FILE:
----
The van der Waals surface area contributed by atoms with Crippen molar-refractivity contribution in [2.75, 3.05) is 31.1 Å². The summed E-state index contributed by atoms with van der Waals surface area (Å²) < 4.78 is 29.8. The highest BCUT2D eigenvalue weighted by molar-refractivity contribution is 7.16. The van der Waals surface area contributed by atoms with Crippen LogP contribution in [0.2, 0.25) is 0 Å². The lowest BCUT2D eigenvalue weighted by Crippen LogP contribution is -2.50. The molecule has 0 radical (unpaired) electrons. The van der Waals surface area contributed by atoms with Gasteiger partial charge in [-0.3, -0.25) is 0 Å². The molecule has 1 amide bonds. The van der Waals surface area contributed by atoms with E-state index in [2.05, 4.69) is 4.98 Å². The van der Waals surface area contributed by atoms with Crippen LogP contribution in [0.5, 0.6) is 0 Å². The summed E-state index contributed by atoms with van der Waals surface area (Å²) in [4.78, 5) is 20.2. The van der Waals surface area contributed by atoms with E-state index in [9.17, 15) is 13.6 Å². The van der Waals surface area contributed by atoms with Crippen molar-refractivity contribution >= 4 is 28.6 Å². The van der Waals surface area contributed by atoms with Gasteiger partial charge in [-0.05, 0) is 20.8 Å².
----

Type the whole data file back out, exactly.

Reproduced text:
The van der Waals surface area contributed by atoms with Crippen molar-refractivity contribution in [2.75, 3.05) is 31.1 Å². The summed E-state index contributed by atoms with van der Waals surface area (Å²) < 4.78 is 29.8. The highest BCUT2D eigenvalue weighted by molar-refractivity contribution is 7.16. The van der Waals surface area contributed by atoms with Crippen LogP contribution in [0.2, 0.25) is 0 Å². The lowest BCUT2D eigenvalue weighted by Crippen LogP contribution is -2.50. The molecule has 0 radical (unpaired) electrons. The van der Waals surface area contributed by atoms with Gasteiger partial charge in [-0.3, -0.25) is 0 Å². The molecule has 1 amide bonds. The van der Waals surface area contributed by atoms with E-state index in [2.05, 4.69) is 4.98 Å². The van der Waals surface area contributed by atoms with Crippen LogP contribution in [0.5, 0.6) is 0 Å². The summed E-state index contributed by atoms with van der Waals surface area (Å²) in [4.78, 5) is 20.2. The van der Waals surface area contributed by atoms with E-state index in [9.17, 15) is 13.6 Å². The van der Waals surface area contributed by atoms with Crippen molar-refractivity contribution >= 4 is 28.6 Å². The van der Waals surface area contributed by atoms with Gasteiger partial charge in [-0.05, 0) is 20.8 Å².